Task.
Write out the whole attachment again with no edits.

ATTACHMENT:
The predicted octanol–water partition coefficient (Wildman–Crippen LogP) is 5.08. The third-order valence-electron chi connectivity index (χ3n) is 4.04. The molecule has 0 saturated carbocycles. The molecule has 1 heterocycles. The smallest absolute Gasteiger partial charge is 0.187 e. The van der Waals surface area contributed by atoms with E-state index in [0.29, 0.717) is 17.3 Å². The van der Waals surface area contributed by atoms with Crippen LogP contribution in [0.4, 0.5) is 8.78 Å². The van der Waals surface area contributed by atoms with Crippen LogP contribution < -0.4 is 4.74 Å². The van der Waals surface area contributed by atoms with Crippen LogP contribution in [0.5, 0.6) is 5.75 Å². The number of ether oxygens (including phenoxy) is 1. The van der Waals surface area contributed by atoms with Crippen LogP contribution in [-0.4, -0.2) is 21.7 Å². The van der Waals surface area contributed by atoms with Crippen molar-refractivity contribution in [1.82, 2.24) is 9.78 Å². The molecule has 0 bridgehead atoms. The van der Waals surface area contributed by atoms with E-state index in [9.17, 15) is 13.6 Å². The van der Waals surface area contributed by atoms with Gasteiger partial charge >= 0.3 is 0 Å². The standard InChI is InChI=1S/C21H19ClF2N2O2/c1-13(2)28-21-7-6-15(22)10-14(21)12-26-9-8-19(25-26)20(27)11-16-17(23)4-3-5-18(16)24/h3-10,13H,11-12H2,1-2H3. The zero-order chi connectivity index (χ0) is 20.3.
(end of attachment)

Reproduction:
The predicted octanol–water partition coefficient (Wildman–Crippen LogP) is 5.08. The third-order valence-electron chi connectivity index (χ3n) is 4.04. The molecule has 0 saturated carbocycles. The molecule has 1 heterocycles. The smallest absolute Gasteiger partial charge is 0.187 e. The van der Waals surface area contributed by atoms with E-state index in [0.29, 0.717) is 17.3 Å². The van der Waals surface area contributed by atoms with Crippen LogP contribution in [0.4, 0.5) is 8.78 Å². The van der Waals surface area contributed by atoms with Crippen LogP contribution < -0.4 is 4.74 Å². The van der Waals surface area contributed by atoms with Crippen LogP contribution in [0.5, 0.6) is 5.75 Å². The number of ether oxygens (including phenoxy) is 1. The van der Waals surface area contributed by atoms with Crippen LogP contribution in [-0.4, -0.2) is 21.7 Å². The van der Waals surface area contributed by atoms with Crippen molar-refractivity contribution in [1.82, 2.24) is 9.78 Å². The molecule has 0 bridgehead atoms. The van der Waals surface area contributed by atoms with E-state index in [9.17, 15) is 13.6 Å². The van der Waals surface area contributed by atoms with Gasteiger partial charge >= 0.3 is 0 Å². The standard InChI is InChI=1S/C21H19ClF2N2O2/c1-13(2)28-21-7-6-15(22)10-14(21)12-26-9-8-19(25-26)20(27)11-16-17(23)4-3-5-18(16)24/h3-10,13H,11-12H2,1-2H3. The zero-order chi connectivity index (χ0) is 20.3.